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PROTECT THE WEDDING CAKE     IS IT BETTER?     TENDINITIS
THORACIC OUTLET SYNDROME     DESENSITIZATION
RACING WALKING     WRIST GANGLION    SLEEP MODIFICATIONS


Affiliated Arm Shoulder & Hand Surgeons Ltd.
3104 E Indian School Rd * Suite 200
Phoenix Arizona 85016
(602) 954-9484 * Fax (602) 954-6433

 

Wrist Ganglion

Many patients who anxiously see their physicians with progressive swelling over the wrist are concerned about cancer. They are relieved but perplexed to have the diagnosis of Ganglion made. This is a benign but annoying condition that can cause significant pain and disability.

A ganglion is merely an out pouching from the capsule of the wrist. The capsule is the tough ligamentous tissue which holds the wrist bones to the forearm. If there is a hole or a weak spot in the capsule the underlying tissue can bulge out much like the old inner tubes could bulge out on a car tire.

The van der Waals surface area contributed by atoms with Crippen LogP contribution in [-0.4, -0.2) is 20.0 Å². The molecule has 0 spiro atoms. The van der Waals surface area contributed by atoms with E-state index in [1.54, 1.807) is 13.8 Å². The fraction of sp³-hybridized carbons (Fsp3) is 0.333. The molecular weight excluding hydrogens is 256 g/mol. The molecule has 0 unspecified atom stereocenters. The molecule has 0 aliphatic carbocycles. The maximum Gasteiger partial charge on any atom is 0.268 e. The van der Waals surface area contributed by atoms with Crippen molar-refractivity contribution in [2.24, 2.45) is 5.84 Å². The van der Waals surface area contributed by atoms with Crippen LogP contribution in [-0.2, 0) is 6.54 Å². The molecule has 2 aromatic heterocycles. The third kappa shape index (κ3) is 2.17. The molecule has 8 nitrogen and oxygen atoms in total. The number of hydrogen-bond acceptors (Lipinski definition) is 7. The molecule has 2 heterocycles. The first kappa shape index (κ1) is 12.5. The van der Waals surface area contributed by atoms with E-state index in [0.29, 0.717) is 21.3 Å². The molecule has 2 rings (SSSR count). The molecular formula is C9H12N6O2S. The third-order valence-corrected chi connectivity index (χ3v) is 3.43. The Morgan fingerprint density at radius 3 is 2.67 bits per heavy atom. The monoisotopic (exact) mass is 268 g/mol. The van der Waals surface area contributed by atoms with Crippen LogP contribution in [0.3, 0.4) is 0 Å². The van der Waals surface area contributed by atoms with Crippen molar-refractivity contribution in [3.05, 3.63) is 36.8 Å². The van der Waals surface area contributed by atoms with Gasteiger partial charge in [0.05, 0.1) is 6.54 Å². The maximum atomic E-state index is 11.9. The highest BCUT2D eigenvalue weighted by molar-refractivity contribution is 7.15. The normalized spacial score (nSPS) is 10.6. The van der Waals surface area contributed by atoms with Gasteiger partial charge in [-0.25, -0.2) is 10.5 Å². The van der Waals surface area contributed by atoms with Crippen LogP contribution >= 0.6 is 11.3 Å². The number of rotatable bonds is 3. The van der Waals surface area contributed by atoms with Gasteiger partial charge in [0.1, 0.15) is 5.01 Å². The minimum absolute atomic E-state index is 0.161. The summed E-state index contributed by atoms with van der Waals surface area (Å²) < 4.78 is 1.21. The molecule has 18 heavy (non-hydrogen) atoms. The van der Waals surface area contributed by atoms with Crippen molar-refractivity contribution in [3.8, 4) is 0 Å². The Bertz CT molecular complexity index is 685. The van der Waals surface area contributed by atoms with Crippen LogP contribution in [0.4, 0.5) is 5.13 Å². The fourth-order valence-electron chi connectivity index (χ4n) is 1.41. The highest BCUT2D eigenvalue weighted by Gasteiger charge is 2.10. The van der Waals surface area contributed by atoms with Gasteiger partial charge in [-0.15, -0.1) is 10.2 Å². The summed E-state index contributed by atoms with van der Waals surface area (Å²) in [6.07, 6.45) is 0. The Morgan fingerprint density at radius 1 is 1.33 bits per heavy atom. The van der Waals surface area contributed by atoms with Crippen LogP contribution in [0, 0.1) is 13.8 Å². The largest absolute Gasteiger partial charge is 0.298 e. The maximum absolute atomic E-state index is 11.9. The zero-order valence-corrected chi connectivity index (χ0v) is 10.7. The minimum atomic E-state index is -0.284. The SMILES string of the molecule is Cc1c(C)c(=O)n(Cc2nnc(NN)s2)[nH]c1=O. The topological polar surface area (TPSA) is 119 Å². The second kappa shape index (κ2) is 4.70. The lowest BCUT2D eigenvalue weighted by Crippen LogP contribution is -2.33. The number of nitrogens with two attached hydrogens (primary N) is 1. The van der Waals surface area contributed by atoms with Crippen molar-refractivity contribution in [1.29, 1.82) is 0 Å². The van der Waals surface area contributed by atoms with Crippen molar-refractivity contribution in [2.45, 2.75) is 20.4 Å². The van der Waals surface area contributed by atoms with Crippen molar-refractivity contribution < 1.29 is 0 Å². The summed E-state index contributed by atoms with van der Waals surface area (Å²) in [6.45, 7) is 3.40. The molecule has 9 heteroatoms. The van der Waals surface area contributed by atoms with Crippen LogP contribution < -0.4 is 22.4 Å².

Most ganglions are small and do not cause pain, but some can get fairly large. If the ganglion impinges on any of the tiny nerves in the wrist capsule it causes pain and disability.

The treatment of a wrist ganglion is basically a numbers game. In the old days professional and amateurs would smash the ganglion with a heavy book (the Bible Treatment). This is an effective way to eliminate the out pouching and many patients today will report that his ganglion disappeared after he accidentally smashed his wrist. Unfortunately most ganglions (about 80%) will recur with this treatment. When they do recur they are bigger and more painful.

The second method of treatment is aspiration of the ganglion and injection with steroid medicine. Steroids are an anti-inflammatory medicine that causes the ganglion to collapse. This method is successful about 50% of the time. Occasionally the medicine can cause a steroid flare with intense pain for about 12 hours.

The final method of treatment since it is successful 90% of the time and can be done as a minor out-patient surgery. Unlike the previous two treatments the recurrence rate is low – less than 10%. Most of them that recur are small and may even represent an out-pouching from a different spot on the capsule.